Job Titles Glossary
IDVA (Independent Domestic Violence Adviser/Advocate)

The main focus of an IDVA is to address the immediate safety needs of women who are deemed at highest risk of harm as a result of domestic abuse. Our IDVAs support women who have been subjected to domestic abuse to become safer, as soon as possible, and to stay safe.

“When someone discloses about an abusive partner/ex-partner/family member – they may need to engage with a whole host of confusing and sometimes conflicting services: the courts, probation, housing, mental health, children services, substance misuse. It is never as simple as ‘just leave’.

IDVAs are their rock; they navigate these services. They work with local specialist services to provide longer-term support for women. They don’t talk for victims of domestic abuse, but in partnership with them.” (Safelives)

Both of these roles deliver a similar type of support to the support offered by an IDVA. Our ISVA (Independent Sexual Violence Adviser/Advocate) specifically works with women who have been subjected to sexual violence, and our ChISVA supports children who have been sexually exploited.
Helpline Advisers
Our female helpline advisers will be the first person a woman speaks to when she gets in touch with us. They speak to women via the telephone, WhatsApp, live chat and email. The first priority of a helpline adviser is to meet the needs of each woman she speaks with. For one woman this may be some anonymous advice, or just a chat, for others they may be seeking counselling or a safe space to move to temporarily. Many women who call us don’t tell us what support they want specifically but instead discuss their concerns and worries with the helpline team who can then suggest different services that might help that individual woman. Helpline Advisers sometimes run through a set of questions with women to understand how at-risk they might be from serious harm, so appropriate support can be offered.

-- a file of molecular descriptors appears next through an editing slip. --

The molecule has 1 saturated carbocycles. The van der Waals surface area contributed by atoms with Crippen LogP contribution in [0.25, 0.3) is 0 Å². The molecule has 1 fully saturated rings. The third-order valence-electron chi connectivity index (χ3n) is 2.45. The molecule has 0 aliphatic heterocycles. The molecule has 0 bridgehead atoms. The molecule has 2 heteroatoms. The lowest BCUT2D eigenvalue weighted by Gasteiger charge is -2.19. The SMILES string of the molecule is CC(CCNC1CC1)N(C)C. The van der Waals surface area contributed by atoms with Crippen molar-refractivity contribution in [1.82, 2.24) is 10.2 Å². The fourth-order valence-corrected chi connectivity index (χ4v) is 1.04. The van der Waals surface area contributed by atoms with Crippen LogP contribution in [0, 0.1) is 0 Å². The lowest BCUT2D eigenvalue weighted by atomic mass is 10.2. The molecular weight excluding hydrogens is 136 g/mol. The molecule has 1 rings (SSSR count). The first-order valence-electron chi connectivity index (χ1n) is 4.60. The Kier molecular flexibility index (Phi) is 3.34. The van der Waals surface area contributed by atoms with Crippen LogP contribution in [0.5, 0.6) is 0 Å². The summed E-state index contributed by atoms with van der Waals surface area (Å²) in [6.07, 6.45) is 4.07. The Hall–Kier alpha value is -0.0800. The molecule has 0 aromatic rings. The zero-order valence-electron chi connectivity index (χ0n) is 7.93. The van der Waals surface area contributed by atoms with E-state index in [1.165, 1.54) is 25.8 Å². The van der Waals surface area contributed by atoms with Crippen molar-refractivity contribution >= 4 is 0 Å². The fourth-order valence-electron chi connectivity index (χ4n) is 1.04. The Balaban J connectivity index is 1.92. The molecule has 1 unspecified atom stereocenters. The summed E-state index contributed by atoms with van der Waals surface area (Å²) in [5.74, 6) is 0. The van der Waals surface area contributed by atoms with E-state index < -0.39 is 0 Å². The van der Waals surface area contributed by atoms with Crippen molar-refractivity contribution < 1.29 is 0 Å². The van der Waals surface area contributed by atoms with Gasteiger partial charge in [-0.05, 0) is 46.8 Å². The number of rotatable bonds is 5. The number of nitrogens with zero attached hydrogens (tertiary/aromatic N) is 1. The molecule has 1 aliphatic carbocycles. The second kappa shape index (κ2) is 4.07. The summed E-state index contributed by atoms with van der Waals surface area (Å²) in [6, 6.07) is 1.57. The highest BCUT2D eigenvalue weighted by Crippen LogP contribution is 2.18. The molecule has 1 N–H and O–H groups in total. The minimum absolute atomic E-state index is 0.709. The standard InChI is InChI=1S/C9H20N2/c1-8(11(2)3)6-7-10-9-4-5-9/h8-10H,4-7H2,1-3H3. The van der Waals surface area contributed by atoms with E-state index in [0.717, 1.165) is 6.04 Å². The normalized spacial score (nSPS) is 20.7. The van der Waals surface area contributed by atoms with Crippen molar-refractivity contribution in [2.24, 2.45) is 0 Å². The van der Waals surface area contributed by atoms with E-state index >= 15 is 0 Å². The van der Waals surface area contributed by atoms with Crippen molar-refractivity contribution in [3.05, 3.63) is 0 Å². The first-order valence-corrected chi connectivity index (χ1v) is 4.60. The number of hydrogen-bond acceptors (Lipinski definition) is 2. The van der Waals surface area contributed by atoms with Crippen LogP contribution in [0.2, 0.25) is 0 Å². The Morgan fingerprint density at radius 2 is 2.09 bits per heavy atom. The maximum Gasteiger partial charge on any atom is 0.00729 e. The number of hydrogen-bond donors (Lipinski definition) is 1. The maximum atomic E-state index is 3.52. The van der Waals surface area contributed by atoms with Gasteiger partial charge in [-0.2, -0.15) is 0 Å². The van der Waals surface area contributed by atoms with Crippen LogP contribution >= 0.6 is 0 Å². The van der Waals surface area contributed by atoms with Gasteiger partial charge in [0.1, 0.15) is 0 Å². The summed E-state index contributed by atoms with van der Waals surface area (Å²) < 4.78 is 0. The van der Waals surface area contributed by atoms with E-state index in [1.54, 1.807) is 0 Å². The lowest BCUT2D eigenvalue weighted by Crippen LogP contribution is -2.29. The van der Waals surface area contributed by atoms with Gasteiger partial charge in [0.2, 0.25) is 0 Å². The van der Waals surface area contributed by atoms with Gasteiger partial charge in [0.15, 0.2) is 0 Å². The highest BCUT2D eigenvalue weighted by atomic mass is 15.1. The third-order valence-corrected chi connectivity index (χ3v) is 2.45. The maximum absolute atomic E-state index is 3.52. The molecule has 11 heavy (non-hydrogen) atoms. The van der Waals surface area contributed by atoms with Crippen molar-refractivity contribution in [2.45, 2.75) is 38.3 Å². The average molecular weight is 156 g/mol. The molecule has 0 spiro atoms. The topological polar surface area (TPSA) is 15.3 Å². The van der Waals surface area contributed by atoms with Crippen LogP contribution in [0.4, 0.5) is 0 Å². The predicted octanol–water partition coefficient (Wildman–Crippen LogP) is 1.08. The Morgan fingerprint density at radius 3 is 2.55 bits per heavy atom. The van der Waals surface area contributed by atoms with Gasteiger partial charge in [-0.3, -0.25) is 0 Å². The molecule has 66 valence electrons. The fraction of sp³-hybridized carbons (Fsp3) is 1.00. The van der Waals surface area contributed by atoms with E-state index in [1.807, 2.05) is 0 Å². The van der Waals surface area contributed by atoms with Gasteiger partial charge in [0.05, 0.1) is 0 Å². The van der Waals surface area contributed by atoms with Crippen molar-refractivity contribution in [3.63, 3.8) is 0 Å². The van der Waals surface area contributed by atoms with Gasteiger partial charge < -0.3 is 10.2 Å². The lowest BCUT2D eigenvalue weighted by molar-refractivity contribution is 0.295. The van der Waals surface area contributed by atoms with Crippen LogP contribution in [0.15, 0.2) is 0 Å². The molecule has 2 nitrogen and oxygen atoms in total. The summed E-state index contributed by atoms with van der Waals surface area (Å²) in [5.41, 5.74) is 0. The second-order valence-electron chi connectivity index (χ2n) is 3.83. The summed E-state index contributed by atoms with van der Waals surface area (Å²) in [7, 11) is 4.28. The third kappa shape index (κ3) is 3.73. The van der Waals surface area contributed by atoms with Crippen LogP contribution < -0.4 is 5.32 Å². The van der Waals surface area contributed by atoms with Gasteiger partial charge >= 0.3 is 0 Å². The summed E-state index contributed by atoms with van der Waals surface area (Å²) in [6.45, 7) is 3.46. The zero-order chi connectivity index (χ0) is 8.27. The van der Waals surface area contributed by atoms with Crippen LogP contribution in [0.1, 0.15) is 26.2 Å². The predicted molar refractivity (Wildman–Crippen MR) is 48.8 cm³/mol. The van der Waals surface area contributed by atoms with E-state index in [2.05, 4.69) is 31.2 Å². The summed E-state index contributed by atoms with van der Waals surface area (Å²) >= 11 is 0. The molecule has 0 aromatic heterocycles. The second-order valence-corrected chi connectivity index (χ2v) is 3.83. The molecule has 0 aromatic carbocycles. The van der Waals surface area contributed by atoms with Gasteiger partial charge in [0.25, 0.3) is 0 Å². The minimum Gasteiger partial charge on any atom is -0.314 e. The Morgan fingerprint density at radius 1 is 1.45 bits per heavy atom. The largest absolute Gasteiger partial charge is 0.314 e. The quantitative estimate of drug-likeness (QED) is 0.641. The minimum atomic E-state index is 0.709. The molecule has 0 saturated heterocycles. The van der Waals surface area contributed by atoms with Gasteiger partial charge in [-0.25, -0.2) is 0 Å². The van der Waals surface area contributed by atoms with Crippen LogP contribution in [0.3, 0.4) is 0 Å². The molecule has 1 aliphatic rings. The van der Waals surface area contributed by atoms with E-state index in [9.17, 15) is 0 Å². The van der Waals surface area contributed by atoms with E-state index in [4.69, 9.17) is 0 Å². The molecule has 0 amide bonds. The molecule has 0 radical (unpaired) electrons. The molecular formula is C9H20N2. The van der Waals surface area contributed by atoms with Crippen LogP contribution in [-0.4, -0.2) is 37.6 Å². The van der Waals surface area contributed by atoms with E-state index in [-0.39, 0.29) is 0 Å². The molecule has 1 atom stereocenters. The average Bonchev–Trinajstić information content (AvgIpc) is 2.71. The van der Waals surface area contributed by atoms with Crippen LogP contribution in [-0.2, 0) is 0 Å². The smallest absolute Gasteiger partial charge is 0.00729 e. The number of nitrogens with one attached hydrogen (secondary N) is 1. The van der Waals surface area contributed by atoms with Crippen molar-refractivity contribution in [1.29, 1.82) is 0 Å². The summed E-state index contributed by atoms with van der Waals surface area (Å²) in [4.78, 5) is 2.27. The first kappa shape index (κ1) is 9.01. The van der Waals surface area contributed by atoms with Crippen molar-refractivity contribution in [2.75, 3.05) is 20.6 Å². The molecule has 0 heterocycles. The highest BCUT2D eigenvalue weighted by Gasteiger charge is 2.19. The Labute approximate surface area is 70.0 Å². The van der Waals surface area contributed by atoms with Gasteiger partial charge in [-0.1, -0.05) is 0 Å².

Key Workers
Our team of specialist domestic abuse key workers are the heart of support for women in our accommodation. Key workers support residents, with everything from helping women settle in as the arrive at refuge, to ensuring their basic needs are met, through to planning seasonal activities and parties, to supporting women when they’re ready to look for a new, permanent home. Key workers are there to talk to women when they need some emotional support, or some advice, or just a friendly person to chat to. Our key workers work hard to make refuge feel like home for the time women are living there, fostering a supporting and respectful environment.
Our team of qualified counsellors and therapists focus on the emotional wellbeing of each woman and child they support. They deliver on-to-one sessions to give each person the time and space to work through their experiences, issues or trauma in a safe environment. Our counsellors have a minimum level 5 qualification and specialist therapists hold additional qualifications, such as play therapy.
Children’s Worker
Children’s Workers are the bedrock of support for children and young people at The Haven. Delivering different activities throughout our accommodation and within the community, these dedicated staff put children’s needs at the heart of everything they do. Activities range from support for education, through to developmental and emotional support, to supporting socialising. Importantly, the children’s workers always make sure there’s time for fun! Whether delivering craft based activities, story time sessions, seasonal parties, or learning to cook their favourite food, these sessions let kids be kids, whilst building build bonds between friends, siblings and mum-child, and creating some great memories.
Counselling , Therapy and Support Programmes

We support women and children who present with a wide range of issues ranging from depression and anxiety to more complex needs like Post Traumatic Stress Disorder and severe trauma reactions to their experience.